By John Clarke
WASHINGTON (Reuters) - Thousands of demonstrators are expected to turn out in Washington next week for protests aiming to "shut down" the inauguration of Donald Trump as the next U.S. president, organizers said on Thursday.
Protesters will attempt to close down 12 security checkpoints at the U.S. Capitol, where Trump will take the oath of office on Jan. 20, and along the 2.5-mile (4-km) parade route down Pennsylvania Avenue, according to leaders of a group called DisruptJ20.
"We want to shut down the inauguration," organizer David Thurston told a news conference. "We want to see a seething rebellion develop in this city and across the country."
A representative of the Trump transition team could not be immediately reached for comment, nor could a spokesman for the District of Columbia police.
After a deeply polarizing campaign, Trump's surprise victory in the Nov. 8 election has inflamed passions across the political spectrum.
The Republican president-elect's supporters embrace his brash, no-nonsense style and image as an astute problem-solver. His detractors are dismayed by what they see as an authoritarian bent and an array of provocative policy pronouncements.
DisruptJ20, which is working with Black Lives Matter and other protest groups, said it also planned predawn blockades and disruptive demonstrations during inaugural balls in the evening.
Some 300 DisruptJ20 volunteers will work to mobilize demonstrators for a series of protests the group has dubbed the "Festival of Resistance."
"We are not in favor of a peaceful transition of power, and we need to stop it," organizer Legba Carrefour said.
The group has three protest permits and "promises other surprises," said spokeswoman Samantha Miller.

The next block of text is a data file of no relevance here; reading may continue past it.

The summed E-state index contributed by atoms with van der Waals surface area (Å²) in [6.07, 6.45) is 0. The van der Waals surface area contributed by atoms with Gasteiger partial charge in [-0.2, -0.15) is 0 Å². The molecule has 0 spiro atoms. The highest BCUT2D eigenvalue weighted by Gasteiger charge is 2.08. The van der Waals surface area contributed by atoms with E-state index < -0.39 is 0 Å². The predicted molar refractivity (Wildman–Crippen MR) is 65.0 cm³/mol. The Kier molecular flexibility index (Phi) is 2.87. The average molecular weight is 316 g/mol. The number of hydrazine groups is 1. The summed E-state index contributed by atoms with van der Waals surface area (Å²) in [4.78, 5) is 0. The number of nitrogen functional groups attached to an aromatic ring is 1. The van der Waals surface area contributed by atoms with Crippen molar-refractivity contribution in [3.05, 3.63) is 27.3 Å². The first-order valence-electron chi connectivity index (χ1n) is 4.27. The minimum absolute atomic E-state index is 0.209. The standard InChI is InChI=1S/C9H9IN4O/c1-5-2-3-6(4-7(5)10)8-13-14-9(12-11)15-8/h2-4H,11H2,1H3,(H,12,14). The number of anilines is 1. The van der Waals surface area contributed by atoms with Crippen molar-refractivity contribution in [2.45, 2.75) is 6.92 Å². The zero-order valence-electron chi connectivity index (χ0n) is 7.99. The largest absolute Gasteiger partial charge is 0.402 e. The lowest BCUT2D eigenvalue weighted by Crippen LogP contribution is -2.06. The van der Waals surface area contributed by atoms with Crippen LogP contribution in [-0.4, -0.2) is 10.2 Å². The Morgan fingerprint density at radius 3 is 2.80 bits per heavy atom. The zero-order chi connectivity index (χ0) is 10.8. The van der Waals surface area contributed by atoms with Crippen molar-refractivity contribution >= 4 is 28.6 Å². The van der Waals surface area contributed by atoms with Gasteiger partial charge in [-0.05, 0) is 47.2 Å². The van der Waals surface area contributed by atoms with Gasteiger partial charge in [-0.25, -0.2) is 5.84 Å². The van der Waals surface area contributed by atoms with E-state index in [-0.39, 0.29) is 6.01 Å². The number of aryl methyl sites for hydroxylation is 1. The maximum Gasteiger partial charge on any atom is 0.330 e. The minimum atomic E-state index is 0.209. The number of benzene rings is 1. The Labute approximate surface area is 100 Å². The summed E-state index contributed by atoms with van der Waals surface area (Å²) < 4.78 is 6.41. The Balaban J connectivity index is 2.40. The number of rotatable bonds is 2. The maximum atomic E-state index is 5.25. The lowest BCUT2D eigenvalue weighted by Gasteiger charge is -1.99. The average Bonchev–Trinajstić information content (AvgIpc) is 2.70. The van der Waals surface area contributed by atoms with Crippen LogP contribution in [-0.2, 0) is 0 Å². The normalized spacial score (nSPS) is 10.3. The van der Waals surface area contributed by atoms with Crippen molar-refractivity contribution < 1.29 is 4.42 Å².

All told, 27 protest groups have been granted permits, more than four times the average number for past inaugurations, according to the National Park Service.
The Women's March, on the day after the inauguration, is expected to attract 200,000 people, said the park service, which issues permits.
The inauguration is expected to draw 800,000 spectators, according to officials. That compares with some 1.8 million attending Barack Obama's 2009 inauguration as America's first black president, one of the largest crowds ever to gather in the U.S. capital for such an event.
Protest organizers said they were concerned with the potential for violent clashes with Trump supporters.
"We are definitely worried about our safety, so we'll be training to help keep people safe," Miller said.
The group will have to navigate tight security provided by three dozen law enforcement agencies, including the Capitol Police, FBI, Secret Service, National Park Service and National Guard.
Security will include more than 3,200 police officers from departments across the country, 8,000 members of the National Guard and an additional 5,000 active-duty military members.
Security costs have exceeded $100 million, officials said.
Last week, interim D.C. Police Chief Peter Newsham told reporters that authorities were ready for any attempt to disrupt the festivities.
"The fact that you have some folks that are indicating on social media that they're coming to shut down the inauguration events is something that we will be prepared for," Newsham said.
(Editing by Frank McGurty and Peter Cooney)